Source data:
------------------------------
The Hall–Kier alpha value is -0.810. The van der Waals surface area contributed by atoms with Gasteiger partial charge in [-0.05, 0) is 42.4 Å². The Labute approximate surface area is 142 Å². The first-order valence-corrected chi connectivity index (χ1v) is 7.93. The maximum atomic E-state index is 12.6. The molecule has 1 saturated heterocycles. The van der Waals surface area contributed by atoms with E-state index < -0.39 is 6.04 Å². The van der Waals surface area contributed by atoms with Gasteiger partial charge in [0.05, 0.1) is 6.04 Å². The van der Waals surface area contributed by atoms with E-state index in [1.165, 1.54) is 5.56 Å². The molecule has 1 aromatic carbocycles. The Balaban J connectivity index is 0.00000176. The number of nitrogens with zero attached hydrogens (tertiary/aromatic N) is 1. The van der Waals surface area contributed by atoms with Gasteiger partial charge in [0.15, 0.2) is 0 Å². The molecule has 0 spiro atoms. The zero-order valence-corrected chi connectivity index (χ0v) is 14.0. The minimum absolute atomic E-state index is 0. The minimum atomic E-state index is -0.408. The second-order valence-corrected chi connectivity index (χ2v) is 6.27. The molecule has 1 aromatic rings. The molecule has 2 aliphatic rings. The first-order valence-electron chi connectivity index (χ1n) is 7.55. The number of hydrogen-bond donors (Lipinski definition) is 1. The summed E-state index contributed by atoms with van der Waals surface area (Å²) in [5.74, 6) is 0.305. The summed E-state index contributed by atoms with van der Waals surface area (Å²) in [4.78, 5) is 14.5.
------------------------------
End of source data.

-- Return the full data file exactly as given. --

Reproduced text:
The Hall–Kier alpha value is -0.810. The van der Waals surface area contributed by atoms with Gasteiger partial charge in [-0.05, 0) is 42.4 Å². The Labute approximate surface area is 142 Å². The first-order valence-corrected chi connectivity index (χ1v) is 7.93. The maximum atomic E-state index is 12.6. The molecule has 1 saturated heterocycles. The van der Waals surface area contributed by atoms with E-state index < -0.39 is 6.04 Å². The van der Waals surface area contributed by atoms with Gasteiger partial charge in [0.05, 0.1) is 6.04 Å². The van der Waals surface area contributed by atoms with E-state index in [1.165, 1.54) is 5.56 Å². The molecule has 1 aromatic carbocycles. The Balaban J connectivity index is 0.00000176. The number of nitrogens with zero attached hydrogens (tertiary/aromatic N) is 1. The van der Waals surface area contributed by atoms with Gasteiger partial charge in [0.15, 0.2) is 0 Å². The molecule has 0 spiro atoms. The zero-order valence-corrected chi connectivity index (χ0v) is 14.0. The minimum absolute atomic E-state index is 0. The minimum atomic E-state index is -0.408. The second-order valence-corrected chi connectivity index (χ2v) is 6.27. The molecule has 1 aromatic rings. The molecule has 2 aliphatic rings. The first-order valence-electron chi connectivity index (χ1n) is 7.55. The number of hydrogen-bond donors (Lipinski definition) is 1. The summed E-state index contributed by atoms with van der Waals surface area (Å²) in [5.74, 6) is 0.305. The summed E-state index contributed by atoms with van der Waals surface area (Å²) in [4.78, 5) is 14.5.